The associations among changes in dietary intake, maternal bodyweight, and fetal growth during the course of pregnancy were investigated in a prospective cohort study carried out on 135 Japanese women.Material and Methods:
Dietary intake was analyzed using digital photos of meals taken over 3 consecutive days, in the first, second and third trimester, and was compared with maternal bodyweight, estimated fetal bodyweight by ultrasound examination, and birthweight.Results:
Surprisingly, the mean total calorie intake remained below 1600 kcal/day during pregnancy, much lower than the value recommended in the 2010 edition of ‘Dietary Reference Intakes for Japanese’. Dietary intake was similar throughout despite the recommendation of extra intake in late pregnancy. Maternal dietary intake did not correlate with fetal growth, although maternal bodyweight in the second trimester positively correlated with estimated fetal bodyweight in the third trimester. Maternal bodyweight before pregnancy positively correlated with birthweight.Conclusions:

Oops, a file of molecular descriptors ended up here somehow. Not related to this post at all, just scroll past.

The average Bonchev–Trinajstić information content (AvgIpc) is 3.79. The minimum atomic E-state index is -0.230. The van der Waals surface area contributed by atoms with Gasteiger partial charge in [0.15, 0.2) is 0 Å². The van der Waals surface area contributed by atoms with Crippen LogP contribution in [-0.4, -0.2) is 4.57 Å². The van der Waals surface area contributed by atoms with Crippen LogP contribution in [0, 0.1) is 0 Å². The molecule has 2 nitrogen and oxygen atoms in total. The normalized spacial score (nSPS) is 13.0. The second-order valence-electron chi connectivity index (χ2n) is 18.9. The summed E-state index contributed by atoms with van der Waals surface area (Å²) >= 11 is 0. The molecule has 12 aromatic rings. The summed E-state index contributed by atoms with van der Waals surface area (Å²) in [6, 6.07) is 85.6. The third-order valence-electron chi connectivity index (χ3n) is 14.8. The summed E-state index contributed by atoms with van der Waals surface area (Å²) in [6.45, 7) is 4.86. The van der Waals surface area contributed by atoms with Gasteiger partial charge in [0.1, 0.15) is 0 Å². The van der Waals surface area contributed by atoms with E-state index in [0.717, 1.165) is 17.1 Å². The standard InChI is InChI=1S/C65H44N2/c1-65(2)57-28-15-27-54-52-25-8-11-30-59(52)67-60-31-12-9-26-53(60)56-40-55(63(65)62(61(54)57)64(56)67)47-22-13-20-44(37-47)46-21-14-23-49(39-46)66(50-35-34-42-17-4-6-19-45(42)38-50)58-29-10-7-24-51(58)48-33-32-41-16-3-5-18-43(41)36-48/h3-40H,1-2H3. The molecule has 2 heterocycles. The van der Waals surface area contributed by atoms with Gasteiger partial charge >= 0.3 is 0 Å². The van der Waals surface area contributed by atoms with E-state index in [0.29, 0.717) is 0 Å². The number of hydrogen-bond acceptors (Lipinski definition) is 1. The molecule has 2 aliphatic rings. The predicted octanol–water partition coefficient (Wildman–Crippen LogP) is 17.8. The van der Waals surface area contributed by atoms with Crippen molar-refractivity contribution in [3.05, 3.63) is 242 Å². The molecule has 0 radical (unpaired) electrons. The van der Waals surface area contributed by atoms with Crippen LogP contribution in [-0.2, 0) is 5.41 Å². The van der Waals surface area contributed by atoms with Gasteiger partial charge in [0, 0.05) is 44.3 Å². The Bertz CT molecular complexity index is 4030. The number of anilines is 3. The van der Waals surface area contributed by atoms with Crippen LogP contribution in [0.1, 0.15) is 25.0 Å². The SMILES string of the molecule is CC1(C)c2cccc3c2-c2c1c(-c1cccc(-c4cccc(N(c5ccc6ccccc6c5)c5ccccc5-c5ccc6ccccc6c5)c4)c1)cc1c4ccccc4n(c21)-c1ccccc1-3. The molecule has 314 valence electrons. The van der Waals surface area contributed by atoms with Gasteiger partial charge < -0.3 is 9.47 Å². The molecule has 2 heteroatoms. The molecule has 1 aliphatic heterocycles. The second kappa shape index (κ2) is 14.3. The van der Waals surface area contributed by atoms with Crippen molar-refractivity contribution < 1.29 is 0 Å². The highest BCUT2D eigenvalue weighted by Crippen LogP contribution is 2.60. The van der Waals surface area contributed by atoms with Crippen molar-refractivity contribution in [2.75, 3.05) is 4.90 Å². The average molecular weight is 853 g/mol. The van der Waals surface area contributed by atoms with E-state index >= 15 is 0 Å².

Maternal bodyweight as well as eating habits established before pregnancy may have a considerable effect on fetal growth. There is an urgent need to improve the diet of Japanese women of child-bearing age, especially during pregnancy.